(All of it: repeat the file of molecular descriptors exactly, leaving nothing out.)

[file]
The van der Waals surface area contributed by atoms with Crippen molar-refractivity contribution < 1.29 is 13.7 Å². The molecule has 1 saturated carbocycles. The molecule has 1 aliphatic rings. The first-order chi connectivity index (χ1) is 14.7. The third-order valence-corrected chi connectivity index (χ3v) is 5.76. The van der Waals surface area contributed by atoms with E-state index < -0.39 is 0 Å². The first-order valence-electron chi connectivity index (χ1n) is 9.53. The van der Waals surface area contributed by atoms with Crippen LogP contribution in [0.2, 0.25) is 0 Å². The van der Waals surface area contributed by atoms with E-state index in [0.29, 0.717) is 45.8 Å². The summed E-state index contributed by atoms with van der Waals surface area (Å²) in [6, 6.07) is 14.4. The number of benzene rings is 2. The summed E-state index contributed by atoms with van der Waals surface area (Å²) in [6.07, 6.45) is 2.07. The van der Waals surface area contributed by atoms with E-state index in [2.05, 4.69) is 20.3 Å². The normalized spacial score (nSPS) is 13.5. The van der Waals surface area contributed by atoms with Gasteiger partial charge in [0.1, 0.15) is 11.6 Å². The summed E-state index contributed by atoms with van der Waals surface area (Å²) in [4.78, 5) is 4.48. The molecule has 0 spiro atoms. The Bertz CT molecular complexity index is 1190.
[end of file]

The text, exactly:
The van der Waals surface area contributed by atoms with Crippen molar-refractivity contribution < 1.29 is 13.7 Å². The molecule has 1 saturated carbocycles. The molecule has 1 aliphatic rings. The first-order chi connectivity index (χ1) is 14.7. The third-order valence-corrected chi connectivity index (χ3v) is 5.76. The van der Waals surface area contributed by atoms with E-state index < -0.39 is 0 Å². The first-order valence-electron chi connectivity index (χ1n) is 9.53. The van der Waals surface area contributed by atoms with Crippen LogP contribution in [0.2, 0.25) is 0 Å². The van der Waals surface area contributed by atoms with E-state index in [0.29, 0.717) is 45.8 Å². The summed E-state index contributed by atoms with van der Waals surface area (Å²) in [6, 6.07) is 14.4. The number of benzene rings is 2. The summed E-state index contributed by atoms with van der Waals surface area (Å²) in [6.07, 6.45) is 2.07. The van der Waals surface area contributed by atoms with E-state index in [2.05, 4.69) is 20.3 Å². The normalized spacial score (nSPS) is 13.5. The van der Waals surface area contributed by atoms with Gasteiger partial charge in [0.1, 0.15) is 11.6 Å². The summed E-state index contributed by atoms with van der Waals surface area (Å²) in [4.78, 5) is 4.48. The molecule has 0 spiro atoms. The Bertz CT molecular complexity index is 1190.